I’m a chaplain in training. When I am released I’m going right back to work except with my brothers and sisters who aren’t members of my faith, primarily in hospice care. My mentor is an orthodox rabbi, my achi (brother), and has taught me so much. When he introduces himself to people he serves, he explains that “The doctors are here for your medical care; I’m here for your spiritual care.” They often say “Well, I’m not very religious, rabbi.” In his best New Jersey accent he says “Who said anything about religion? I said spiritual care.”

  47. anonymous today says:

    “In said class, instead of thinking we failed somehow, we could talk about how all of us are really trying to do our best with the tools that we were given.”

    This is truth. Grace makes it possible for doing our best with what we know to be enough. Not to try to answer to what others think we should know or do or be able to see.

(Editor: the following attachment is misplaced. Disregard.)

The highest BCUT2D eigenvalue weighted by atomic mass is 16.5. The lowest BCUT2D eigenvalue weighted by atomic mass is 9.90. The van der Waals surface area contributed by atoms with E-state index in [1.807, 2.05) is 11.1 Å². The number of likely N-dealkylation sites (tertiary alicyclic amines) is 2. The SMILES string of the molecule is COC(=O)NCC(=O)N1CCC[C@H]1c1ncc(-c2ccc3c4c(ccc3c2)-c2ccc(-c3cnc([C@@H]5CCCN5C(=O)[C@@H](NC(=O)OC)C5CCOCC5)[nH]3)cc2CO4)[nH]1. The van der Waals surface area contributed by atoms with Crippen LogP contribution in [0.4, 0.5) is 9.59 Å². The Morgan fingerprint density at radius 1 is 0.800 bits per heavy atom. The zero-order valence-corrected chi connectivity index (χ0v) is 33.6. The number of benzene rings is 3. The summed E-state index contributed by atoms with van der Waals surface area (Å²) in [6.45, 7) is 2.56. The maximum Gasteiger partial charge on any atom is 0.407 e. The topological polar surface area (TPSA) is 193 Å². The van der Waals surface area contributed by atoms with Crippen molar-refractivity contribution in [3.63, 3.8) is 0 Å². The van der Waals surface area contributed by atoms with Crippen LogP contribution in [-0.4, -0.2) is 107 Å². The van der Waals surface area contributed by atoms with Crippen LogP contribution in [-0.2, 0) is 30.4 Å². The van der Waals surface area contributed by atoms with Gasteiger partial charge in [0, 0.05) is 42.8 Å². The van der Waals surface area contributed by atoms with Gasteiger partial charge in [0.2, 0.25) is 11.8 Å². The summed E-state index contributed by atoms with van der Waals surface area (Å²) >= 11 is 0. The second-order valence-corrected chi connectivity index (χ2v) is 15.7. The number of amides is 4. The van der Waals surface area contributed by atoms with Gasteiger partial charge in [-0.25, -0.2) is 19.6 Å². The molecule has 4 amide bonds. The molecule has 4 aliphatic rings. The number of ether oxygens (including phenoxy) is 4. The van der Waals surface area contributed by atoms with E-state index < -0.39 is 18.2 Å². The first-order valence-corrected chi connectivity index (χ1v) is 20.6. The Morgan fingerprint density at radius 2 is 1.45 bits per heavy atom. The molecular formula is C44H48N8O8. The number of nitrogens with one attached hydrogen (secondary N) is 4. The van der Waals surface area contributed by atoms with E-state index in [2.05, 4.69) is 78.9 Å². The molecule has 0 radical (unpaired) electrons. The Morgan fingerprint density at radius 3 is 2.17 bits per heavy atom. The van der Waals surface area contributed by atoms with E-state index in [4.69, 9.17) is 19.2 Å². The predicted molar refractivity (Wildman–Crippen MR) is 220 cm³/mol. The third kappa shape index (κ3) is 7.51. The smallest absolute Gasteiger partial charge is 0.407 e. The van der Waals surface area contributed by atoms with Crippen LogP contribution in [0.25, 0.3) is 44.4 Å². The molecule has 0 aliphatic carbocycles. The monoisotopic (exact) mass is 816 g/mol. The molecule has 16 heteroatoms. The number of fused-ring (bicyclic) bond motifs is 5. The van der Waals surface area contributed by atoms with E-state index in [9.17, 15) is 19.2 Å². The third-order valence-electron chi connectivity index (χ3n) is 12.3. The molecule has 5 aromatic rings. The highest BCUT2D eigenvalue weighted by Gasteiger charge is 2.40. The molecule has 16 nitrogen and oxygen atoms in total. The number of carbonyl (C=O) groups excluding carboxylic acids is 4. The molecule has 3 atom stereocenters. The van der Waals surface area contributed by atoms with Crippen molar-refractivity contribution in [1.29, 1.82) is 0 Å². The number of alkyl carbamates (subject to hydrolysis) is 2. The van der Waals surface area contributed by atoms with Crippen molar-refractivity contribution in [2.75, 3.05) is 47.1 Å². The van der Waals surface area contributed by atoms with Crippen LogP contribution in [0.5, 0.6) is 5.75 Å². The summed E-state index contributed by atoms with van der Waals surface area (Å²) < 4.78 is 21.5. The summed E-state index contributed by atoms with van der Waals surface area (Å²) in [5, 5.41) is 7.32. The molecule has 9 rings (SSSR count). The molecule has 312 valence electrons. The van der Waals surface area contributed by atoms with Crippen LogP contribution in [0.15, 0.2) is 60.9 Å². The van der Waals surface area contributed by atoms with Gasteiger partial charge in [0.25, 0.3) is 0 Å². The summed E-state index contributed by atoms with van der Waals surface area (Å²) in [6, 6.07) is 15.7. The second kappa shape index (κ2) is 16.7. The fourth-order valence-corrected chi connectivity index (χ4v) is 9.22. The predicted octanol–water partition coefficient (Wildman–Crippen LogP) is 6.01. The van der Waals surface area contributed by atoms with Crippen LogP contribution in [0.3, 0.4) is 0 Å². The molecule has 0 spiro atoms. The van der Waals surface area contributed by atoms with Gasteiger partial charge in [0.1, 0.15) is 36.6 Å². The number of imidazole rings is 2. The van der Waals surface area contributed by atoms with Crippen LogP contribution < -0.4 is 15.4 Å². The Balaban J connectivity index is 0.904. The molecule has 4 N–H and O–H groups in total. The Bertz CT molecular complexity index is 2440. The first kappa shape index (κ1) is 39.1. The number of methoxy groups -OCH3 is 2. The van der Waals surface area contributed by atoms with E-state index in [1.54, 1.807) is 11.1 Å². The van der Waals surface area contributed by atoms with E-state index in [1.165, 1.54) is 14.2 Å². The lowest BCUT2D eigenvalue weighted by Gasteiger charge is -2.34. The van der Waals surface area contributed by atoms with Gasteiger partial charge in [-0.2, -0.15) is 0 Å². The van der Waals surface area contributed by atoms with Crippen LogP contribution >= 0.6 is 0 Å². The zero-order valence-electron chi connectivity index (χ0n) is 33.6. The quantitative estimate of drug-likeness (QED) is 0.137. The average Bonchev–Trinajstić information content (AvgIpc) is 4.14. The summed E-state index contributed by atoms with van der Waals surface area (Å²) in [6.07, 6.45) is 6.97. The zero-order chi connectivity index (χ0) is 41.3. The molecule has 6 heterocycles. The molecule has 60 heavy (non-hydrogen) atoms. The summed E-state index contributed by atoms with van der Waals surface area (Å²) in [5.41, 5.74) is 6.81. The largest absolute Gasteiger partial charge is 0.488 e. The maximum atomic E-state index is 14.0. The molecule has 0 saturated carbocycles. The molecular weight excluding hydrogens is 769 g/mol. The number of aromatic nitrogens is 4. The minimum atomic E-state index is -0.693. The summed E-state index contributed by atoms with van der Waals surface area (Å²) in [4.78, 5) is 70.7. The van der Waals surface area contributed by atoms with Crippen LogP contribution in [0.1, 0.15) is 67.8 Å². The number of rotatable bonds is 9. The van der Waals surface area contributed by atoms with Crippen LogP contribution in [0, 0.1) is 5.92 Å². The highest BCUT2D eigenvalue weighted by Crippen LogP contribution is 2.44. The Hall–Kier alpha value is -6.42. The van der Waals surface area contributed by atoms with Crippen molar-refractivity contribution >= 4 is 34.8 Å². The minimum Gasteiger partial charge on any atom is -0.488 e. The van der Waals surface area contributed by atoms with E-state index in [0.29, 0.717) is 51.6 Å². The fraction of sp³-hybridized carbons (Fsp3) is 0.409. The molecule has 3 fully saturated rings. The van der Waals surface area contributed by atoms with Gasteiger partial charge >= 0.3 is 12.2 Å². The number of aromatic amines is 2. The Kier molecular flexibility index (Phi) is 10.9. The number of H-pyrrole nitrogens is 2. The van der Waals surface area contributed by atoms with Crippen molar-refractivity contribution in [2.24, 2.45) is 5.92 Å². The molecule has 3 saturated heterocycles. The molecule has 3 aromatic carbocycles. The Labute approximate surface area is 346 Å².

But that isn’t just true for parents. It’s true for us all, including Church leaders (which some of us may be someday, or some may have already been).

    I think we need more Jesus. More grace. More practice talking about more than just our normal fears and complaints. Old belief systems die hard, but old belief systems are embedded all the way around this circle of pain and are often generational.

    When hard things happen, it’s human nature to want to control and blame. Parents do this to children, children do this to the parents and the church, and allies of those leaving do it to the church leaders and institution. None of these approaches seems at all consistent with grace. But grace is not natural. It takes some effort and practice and study to taste what it could be.